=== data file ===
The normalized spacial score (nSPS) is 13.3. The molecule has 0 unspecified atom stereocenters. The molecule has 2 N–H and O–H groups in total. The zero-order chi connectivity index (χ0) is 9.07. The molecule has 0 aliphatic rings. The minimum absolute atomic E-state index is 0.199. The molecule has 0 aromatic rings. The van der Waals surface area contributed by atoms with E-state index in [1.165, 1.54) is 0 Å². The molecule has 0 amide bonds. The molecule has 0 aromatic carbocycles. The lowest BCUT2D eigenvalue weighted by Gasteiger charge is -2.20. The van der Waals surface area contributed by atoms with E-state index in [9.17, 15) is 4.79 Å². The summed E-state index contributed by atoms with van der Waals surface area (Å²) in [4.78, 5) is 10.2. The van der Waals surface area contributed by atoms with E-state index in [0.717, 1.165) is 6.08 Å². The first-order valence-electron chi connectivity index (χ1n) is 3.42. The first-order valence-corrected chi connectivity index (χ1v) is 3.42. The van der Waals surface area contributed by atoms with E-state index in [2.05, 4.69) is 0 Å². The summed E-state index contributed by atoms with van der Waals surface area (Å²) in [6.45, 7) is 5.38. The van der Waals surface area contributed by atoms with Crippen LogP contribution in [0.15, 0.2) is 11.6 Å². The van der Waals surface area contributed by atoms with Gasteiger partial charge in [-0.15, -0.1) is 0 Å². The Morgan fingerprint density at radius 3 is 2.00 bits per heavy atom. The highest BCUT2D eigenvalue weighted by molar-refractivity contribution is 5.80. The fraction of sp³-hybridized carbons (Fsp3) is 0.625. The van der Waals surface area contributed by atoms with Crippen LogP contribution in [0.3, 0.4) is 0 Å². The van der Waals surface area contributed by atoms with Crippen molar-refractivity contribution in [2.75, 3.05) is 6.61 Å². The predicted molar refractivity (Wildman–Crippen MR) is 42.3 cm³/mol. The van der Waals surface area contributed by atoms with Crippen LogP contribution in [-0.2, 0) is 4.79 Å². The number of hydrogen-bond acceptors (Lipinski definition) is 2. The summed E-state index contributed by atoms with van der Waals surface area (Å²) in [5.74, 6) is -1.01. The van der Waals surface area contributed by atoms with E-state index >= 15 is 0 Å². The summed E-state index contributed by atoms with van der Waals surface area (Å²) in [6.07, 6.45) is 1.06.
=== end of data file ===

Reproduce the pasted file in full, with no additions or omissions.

The normalized spacial score (nSPS) is 13.3. The molecule has 0 unspecified atom stereocenters. The molecule has 2 N–H and O–H groups in total. The zero-order chi connectivity index (χ0) is 9.07. The molecule has 0 aliphatic rings. The minimum absolute atomic E-state index is 0.199. The molecule has 0 aromatic rings. The van der Waals surface area contributed by atoms with E-state index in [1.165, 1.54) is 0 Å². The molecule has 0 amide bonds. The molecule has 0 aromatic carbocycles. The lowest BCUT2D eigenvalue weighted by Gasteiger charge is -2.20. The van der Waals surface area contributed by atoms with E-state index in [9.17, 15) is 4.79 Å². The summed E-state index contributed by atoms with van der Waals surface area (Å²) in [4.78, 5) is 10.2. The van der Waals surface area contributed by atoms with E-state index in [0.717, 1.165) is 6.08 Å². The first-order valence-electron chi connectivity index (χ1n) is 3.42. The first-order valence-corrected chi connectivity index (χ1v) is 3.42. The van der Waals surface area contributed by atoms with E-state index in [2.05, 4.69) is 0 Å². The summed E-state index contributed by atoms with van der Waals surface area (Å²) in [6.45, 7) is 5.38. The van der Waals surface area contributed by atoms with Crippen LogP contribution in [0.15, 0.2) is 11.6 Å². The van der Waals surface area contributed by atoms with Gasteiger partial charge in [-0.15, -0.1) is 0 Å². The Morgan fingerprint density at radius 3 is 2.00 bits per heavy atom. The highest BCUT2D eigenvalue weighted by molar-refractivity contribution is 5.80. The fraction of sp³-hybridized carbons (Fsp3) is 0.625. The van der Waals surface area contributed by atoms with Crippen LogP contribution in [0.3, 0.4) is 0 Å². The van der Waals surface area contributed by atoms with Crippen molar-refractivity contribution in [2.75, 3.05) is 6.61 Å². The predicted molar refractivity (Wildman–Crippen MR) is 42.3 cm³/mol. The van der Waals surface area contributed by atoms with Crippen LogP contribution in [-0.2, 0) is 4.79 Å². The number of hydrogen-bond acceptors (Lipinski definition) is 2. The summed E-state index contributed by atoms with van der Waals surface area (Å²) in [5.74, 6) is -1.01. The van der Waals surface area contributed by atoms with E-state index >= 15 is 0 Å². The summed E-state index contributed by atoms with van der Waals surface area (Å²) in [6.07, 6.45) is 1.06.